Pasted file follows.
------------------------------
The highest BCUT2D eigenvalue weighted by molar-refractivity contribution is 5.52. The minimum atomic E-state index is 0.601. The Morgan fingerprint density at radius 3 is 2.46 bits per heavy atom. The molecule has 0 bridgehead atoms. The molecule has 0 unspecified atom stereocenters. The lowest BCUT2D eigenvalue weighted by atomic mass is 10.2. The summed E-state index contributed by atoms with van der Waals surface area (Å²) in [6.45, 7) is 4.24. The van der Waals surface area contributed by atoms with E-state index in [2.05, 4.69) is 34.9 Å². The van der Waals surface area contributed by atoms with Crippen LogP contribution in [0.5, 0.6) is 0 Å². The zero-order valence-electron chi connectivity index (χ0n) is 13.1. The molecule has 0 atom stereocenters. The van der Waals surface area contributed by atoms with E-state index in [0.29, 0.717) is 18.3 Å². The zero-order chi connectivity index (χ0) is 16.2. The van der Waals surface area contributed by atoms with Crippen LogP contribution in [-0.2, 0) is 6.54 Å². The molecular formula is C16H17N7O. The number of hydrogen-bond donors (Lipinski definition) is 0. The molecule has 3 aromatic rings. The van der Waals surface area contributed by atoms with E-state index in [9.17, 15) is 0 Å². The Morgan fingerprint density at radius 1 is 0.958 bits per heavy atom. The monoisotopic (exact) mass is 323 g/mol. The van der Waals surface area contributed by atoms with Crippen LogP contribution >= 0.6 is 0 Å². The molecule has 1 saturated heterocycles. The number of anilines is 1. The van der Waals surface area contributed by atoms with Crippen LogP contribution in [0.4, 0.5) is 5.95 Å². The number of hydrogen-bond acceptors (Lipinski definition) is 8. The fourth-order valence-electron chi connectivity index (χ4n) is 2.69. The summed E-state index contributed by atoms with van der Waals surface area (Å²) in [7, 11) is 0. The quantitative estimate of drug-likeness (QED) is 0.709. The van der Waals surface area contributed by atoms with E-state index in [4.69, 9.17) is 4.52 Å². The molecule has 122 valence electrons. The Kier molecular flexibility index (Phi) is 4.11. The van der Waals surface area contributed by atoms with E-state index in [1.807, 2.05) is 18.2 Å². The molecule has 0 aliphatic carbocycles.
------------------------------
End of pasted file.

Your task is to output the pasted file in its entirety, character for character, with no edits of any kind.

The highest BCUT2D eigenvalue weighted by molar-refractivity contribution is 5.52. The minimum atomic E-state index is 0.601. The Morgan fingerprint density at radius 3 is 2.46 bits per heavy atom. The molecule has 0 bridgehead atoms. The molecule has 0 unspecified atom stereocenters. The lowest BCUT2D eigenvalue weighted by atomic mass is 10.2. The summed E-state index contributed by atoms with van der Waals surface area (Å²) in [6.45, 7) is 4.24. The van der Waals surface area contributed by atoms with E-state index in [2.05, 4.69) is 34.9 Å². The van der Waals surface area contributed by atoms with Crippen LogP contribution in [0.5, 0.6) is 0 Å². The zero-order valence-electron chi connectivity index (χ0n) is 13.1. The molecule has 0 atom stereocenters. The van der Waals surface area contributed by atoms with E-state index in [0.29, 0.717) is 18.3 Å². The zero-order chi connectivity index (χ0) is 16.2. The van der Waals surface area contributed by atoms with Crippen LogP contribution in [-0.2, 0) is 6.54 Å². The molecular formula is C16H17N7O. The number of hydrogen-bond donors (Lipinski definition) is 0. The molecule has 3 aromatic rings. The van der Waals surface area contributed by atoms with E-state index in [9.17, 15) is 0 Å². The Morgan fingerprint density at radius 1 is 0.958 bits per heavy atom. The monoisotopic (exact) mass is 323 g/mol. The van der Waals surface area contributed by atoms with Crippen LogP contribution >= 0.6 is 0 Å². The molecule has 1 saturated heterocycles. The number of anilines is 1. The van der Waals surface area contributed by atoms with Crippen LogP contribution in [0.4, 0.5) is 5.95 Å². The number of hydrogen-bond acceptors (Lipinski definition) is 8. The fourth-order valence-electron chi connectivity index (χ4n) is 2.69. The summed E-state index contributed by atoms with van der Waals surface area (Å²) in [7, 11) is 0. The quantitative estimate of drug-likeness (QED) is 0.709. The van der Waals surface area contributed by atoms with E-state index in [4.69, 9.17) is 4.52 Å². The molecule has 122 valence electrons. The Kier molecular flexibility index (Phi) is 4.11. The van der Waals surface area contributed by atoms with E-state index in [1.807, 2.05) is 18.2 Å². The molecule has 0 aliphatic carbocycles.